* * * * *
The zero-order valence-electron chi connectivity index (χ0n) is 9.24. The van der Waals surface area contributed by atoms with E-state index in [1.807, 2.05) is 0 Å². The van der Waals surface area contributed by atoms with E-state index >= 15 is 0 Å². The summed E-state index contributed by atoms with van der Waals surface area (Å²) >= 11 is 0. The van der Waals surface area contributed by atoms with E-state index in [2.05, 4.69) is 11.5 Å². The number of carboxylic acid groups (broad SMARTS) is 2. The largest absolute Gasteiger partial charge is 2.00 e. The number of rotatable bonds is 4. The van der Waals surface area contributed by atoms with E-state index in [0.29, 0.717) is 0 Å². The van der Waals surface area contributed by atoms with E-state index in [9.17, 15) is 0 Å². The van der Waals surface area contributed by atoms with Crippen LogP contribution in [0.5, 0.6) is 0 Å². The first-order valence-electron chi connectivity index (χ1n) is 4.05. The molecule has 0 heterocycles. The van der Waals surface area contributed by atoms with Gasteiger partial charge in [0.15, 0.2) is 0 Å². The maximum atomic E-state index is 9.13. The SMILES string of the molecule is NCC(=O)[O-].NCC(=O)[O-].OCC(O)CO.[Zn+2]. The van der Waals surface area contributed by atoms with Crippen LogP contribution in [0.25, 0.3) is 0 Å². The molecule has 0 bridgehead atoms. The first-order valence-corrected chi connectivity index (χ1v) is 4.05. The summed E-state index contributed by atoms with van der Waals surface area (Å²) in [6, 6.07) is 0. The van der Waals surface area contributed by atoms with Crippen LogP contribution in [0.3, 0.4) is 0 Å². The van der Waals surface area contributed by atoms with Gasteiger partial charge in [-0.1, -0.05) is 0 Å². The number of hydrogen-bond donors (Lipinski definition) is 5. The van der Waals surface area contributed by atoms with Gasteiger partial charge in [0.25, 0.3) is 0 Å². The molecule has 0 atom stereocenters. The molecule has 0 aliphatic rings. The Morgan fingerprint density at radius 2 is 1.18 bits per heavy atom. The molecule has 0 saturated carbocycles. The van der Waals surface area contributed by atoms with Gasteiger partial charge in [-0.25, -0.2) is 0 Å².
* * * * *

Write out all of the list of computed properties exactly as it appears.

The zero-order valence-electron chi connectivity index (χ0n) is 9.24. The van der Waals surface area contributed by atoms with E-state index in [1.807, 2.05) is 0 Å². The van der Waals surface area contributed by atoms with E-state index >= 15 is 0 Å². The summed E-state index contributed by atoms with van der Waals surface area (Å²) >= 11 is 0. The van der Waals surface area contributed by atoms with E-state index in [2.05, 4.69) is 11.5 Å². The number of carboxylic acid groups (broad SMARTS) is 2. The largest absolute Gasteiger partial charge is 2.00 e. The number of rotatable bonds is 4. The van der Waals surface area contributed by atoms with E-state index in [0.29, 0.717) is 0 Å². The van der Waals surface area contributed by atoms with E-state index in [9.17, 15) is 0 Å². The van der Waals surface area contributed by atoms with Crippen LogP contribution in [0.5, 0.6) is 0 Å². The first-order valence-electron chi connectivity index (χ1n) is 4.05. The molecule has 0 heterocycles. The van der Waals surface area contributed by atoms with Gasteiger partial charge in [0.15, 0.2) is 0 Å². The maximum atomic E-state index is 9.13. The SMILES string of the molecule is NCC(=O)[O-].NCC(=O)[O-].OCC(O)CO.[Zn+2]. The van der Waals surface area contributed by atoms with Crippen LogP contribution in [0.25, 0.3) is 0 Å². The molecule has 0 bridgehead atoms. The first-order valence-corrected chi connectivity index (χ1v) is 4.05. The summed E-state index contributed by atoms with van der Waals surface area (Å²) in [6, 6.07) is 0. The van der Waals surface area contributed by atoms with Crippen LogP contribution in [0.3, 0.4) is 0 Å². The van der Waals surface area contributed by atoms with Gasteiger partial charge in [-0.1, -0.05) is 0 Å². The number of hydrogen-bond donors (Lipinski definition) is 5. The van der Waals surface area contributed by atoms with Gasteiger partial charge in [0.25, 0.3) is 0 Å². The molecule has 0 atom stereocenters. The molecule has 0 aliphatic rings. The Morgan fingerprint density at radius 2 is 1.18 bits per heavy atom. The molecule has 0 saturated carbocycles. The van der Waals surface area contributed by atoms with Gasteiger partial charge in [-0.25, -0.2) is 0 Å².